United States District Court, N.D. Georgia, Atlanta Division
August 13, 2014
ULTRA GROUP OF COMPANIES, INC., Plaintiff,
DeKALB COUNTY, GEORGIA; DeKALB COUNTY POLICE CHIEF in his official capacity; and DEKALB COUNTY POLICE OFFICER L. ROSE; DeKALB COUNTY POLICE OFFICER E.I. JONES; AND DeKALB COUNTY OFFICER E. McCOWN, in their individual capacities, Defendants.
RICHARD W. STORY, District Judge.
This case is before the Court on Defendants Officer McCown, Officer Jones, DeKalb Chief of Police and DeKalb County's ("Moving Defendants") Motion for Summary Judgment . After reviewing the record and the Parties' submissions, the Court enters the following Order.
Plaintiff has lease agreements to rent space for coin-operated amusement machines at the S&N Superette/Lotto ("S&N Store"), the Chevron Food Mart ("Chevron Store"), and the Texaco Food Mart ("Texaco Store"). Nizar Damani, Plaintiff's CEO, testified that during the relevant time period, Plaintiff had placed nine amusement machines at the S&N Store, eight machines at the Chevron Store, and nine machines at the Texaco Store. To play the "touch screen" machines, patrons insert bills into a money acceptor and redeem their winning points with the store operator.
Assistant Police Chief Annette Williams testified that in 2010 and 2011, the DeKalb County Police Department ("DCPD") received numerous complaints about illegal gambling activities at area convenience stores, gas stations, and other establishments. Captain A.T. Mears, testifying as DeKalb County's 30(b)(6) witness, described the DCPD's process for investigating alleged illegal gambling on amusement machines. (Mears Depo.,  at 57 of 70.) He stated that once an investigation is opened, vice detectives visit the alleged illegal gambling location and play the machines or ask an informant to play the machines. (Id.) If the detectives or their informants receive a payout over $5.00, they place the payout into evidence and log it in their case notes. (Id.) If they receive multiple payouts over $5, the detectives prepare a search warrant for the location and arrest warrants for the individuals who paid them. (Id.) Once a search warrant is issued, the supervising sergeant arranges for execution of the warrant with "uniform presence" from the SWAT team or DCPD officers. (Id.) Following execution of the warrant, any evidence collected is secured and inventoried. (Id.)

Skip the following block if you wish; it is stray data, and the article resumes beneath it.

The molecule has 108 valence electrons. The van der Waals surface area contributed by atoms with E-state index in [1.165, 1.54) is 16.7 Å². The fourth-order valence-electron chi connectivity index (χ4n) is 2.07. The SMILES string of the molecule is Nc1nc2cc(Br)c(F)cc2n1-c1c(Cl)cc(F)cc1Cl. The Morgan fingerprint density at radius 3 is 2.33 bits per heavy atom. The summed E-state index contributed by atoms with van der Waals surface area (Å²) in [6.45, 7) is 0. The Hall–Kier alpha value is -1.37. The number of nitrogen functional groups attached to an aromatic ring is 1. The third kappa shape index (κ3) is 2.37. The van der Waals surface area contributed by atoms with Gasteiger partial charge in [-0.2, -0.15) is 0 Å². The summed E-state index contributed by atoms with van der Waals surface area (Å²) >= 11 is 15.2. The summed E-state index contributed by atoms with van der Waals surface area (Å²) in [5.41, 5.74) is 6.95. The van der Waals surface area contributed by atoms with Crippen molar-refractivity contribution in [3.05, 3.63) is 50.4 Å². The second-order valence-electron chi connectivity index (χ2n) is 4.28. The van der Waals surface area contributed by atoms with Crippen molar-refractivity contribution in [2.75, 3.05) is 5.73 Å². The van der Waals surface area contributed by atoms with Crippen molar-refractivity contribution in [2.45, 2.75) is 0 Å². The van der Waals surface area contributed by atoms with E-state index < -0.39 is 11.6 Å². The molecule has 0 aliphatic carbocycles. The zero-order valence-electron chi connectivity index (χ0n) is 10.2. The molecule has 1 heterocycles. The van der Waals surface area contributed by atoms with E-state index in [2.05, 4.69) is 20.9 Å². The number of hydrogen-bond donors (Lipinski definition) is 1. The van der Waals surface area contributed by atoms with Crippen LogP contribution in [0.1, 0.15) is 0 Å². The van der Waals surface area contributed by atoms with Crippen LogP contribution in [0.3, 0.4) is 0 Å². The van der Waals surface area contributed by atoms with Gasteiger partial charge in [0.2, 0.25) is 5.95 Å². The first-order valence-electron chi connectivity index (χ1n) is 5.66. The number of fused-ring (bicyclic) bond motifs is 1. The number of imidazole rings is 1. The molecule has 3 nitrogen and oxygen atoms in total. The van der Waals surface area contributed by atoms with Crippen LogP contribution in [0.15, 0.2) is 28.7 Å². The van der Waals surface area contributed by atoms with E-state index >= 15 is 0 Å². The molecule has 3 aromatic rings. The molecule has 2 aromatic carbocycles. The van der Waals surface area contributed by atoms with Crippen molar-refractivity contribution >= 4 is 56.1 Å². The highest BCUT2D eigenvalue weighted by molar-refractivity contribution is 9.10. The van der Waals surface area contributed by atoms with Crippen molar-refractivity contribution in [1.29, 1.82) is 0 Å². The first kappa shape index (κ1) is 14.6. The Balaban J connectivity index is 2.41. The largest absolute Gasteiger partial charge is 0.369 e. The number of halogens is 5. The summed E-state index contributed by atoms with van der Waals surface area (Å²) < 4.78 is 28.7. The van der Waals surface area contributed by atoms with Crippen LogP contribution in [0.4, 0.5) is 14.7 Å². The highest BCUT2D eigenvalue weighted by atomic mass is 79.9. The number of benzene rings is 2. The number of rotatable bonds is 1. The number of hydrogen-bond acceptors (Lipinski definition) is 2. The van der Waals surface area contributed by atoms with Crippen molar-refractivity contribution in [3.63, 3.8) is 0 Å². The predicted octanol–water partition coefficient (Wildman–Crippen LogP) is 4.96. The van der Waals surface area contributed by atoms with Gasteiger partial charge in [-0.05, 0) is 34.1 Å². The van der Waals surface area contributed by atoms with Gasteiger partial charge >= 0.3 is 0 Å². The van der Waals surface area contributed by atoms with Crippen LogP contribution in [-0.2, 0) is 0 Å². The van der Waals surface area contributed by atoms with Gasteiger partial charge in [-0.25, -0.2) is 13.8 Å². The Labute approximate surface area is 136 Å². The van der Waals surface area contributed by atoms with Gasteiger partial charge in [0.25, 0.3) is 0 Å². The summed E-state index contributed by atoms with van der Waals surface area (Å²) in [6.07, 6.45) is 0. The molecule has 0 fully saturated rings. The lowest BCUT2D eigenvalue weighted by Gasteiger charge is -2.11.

The search warrants obtained by the DCPD in this case authorized officers to seize cash from the amusement machines at all three stores. (Mears Depo., [52-2] at 7 of 38.) With respect to officers' procedure for collecting money from amusement machines, Captain Mears stated that officers first try to obtain a key from the store clerk. If the clerk does not have a key, officers contact the store owner and give him a reasonable amount of time to deliver a key. If a key is not produced by the store owner, officers force open the machines and retrieve the cash. Sergeant Thomas testified that if officers have to open machines themselves, it is normal practice for Strike Force officers to open them with rams and Halligans. (Thomas Depo., [52-4] at 9 of 48.)
Captain Mears testified that he does not think officers receive training on using force to open amusement machines, but stated that the protocol - communicated to vice unit officers - is to "be the least invasive just to go in and get the money, the minimum amount of damage possible to make entry." (Mears Depo., [52-2] at 9 of 38.) He stated that officers "don't try to damage the machine in any way. [They] try to go in the most, the least invasive way to get to the [bills]." (Id. at 6 of 38.) When shown a picture of the damage done to a machine in this case, including a missing video screen, Captain Mears testified that he'd "never seen a machine in this state" and would "want to know why we had that amount of damage." (Id. at 8 of 38.) Invoices show that $9, 815 in damage was done to the S&N Store machines and $13, 190 in damage was done to the Texaco Store machines. ([45-5] Ex.s 6, 7.) Plaintiff claims that $9, 940 in damage was done at the Chevron Store.
Plaintiff does not dispute that receiving cash payouts from winning points constitutes gambling. Plaintiff admits that at the S&N location, officers were paid cash in excess of $5.00. (Mears Depo.,  at 63-64 of 70.) At the Chevron and Texaco stores, however, officers were paid in items valued at more than $5.00. (Id.) Captain Mears testified that it was his understanding, based on DCPD policy, that "if you get something of value from a store of over $5, ... that was commercial gambling." (Mears Depo., [52-2] at 14 of 38.)